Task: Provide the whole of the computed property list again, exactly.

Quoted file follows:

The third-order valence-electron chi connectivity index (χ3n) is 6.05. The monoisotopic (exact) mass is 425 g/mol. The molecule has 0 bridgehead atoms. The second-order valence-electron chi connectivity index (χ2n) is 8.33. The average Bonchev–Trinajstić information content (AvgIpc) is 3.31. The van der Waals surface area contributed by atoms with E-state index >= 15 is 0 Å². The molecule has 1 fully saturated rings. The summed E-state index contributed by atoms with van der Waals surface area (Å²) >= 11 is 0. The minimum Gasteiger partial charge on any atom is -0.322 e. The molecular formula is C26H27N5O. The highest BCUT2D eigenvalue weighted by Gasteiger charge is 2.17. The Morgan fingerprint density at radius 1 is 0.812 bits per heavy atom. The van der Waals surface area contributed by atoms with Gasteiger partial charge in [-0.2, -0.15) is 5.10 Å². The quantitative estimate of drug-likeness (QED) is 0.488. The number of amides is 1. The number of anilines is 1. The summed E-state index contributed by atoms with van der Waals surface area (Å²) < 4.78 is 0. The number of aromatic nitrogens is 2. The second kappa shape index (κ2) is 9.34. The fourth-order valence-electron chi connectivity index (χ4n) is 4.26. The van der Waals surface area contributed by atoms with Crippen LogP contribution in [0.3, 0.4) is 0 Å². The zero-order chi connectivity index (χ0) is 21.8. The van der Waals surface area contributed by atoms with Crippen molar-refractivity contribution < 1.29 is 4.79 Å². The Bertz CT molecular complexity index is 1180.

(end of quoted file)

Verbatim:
The third-order valence-electron chi connectivity index (χ3n) is 6.05. The monoisotopic (exact) mass is 425 g/mol. The molecule has 0 bridgehead atoms. The second-order valence-electron chi connectivity index (χ2n) is 8.33. The average Bonchev–Trinajstić information content (AvgIpc) is 3.31. The van der Waals surface area contributed by atoms with E-state index >= 15 is 0 Å². The molecule has 1 fully saturated rings. The summed E-state index contributed by atoms with van der Waals surface area (Å²) >= 11 is 0. The minimum Gasteiger partial charge on any atom is -0.322 e. The molecular formula is C26H27N5O. The highest BCUT2D eigenvalue weighted by Gasteiger charge is 2.17. The Morgan fingerprint density at radius 1 is 0.812 bits per heavy atom. The van der Waals surface area contributed by atoms with Gasteiger partial charge in [-0.2, -0.15) is 5.10 Å². The quantitative estimate of drug-likeness (QED) is 0.488. The number of amides is 1. The number of anilines is 1. The summed E-state index contributed by atoms with van der Waals surface area (Å²) < 4.78 is 0. The number of aromatic nitrogens is 2. The second kappa shape index (κ2) is 9.34. The fourth-order valence-electron chi connectivity index (χ4n) is 4.26. The van der Waals surface area contributed by atoms with Crippen LogP contribution in [0.3, 0.4) is 0 Å². The zero-order chi connectivity index (χ0) is 21.8. The van der Waals surface area contributed by atoms with Crippen molar-refractivity contribution < 1.29 is 4.79 Å². The Bertz CT molecular complexity index is 1180.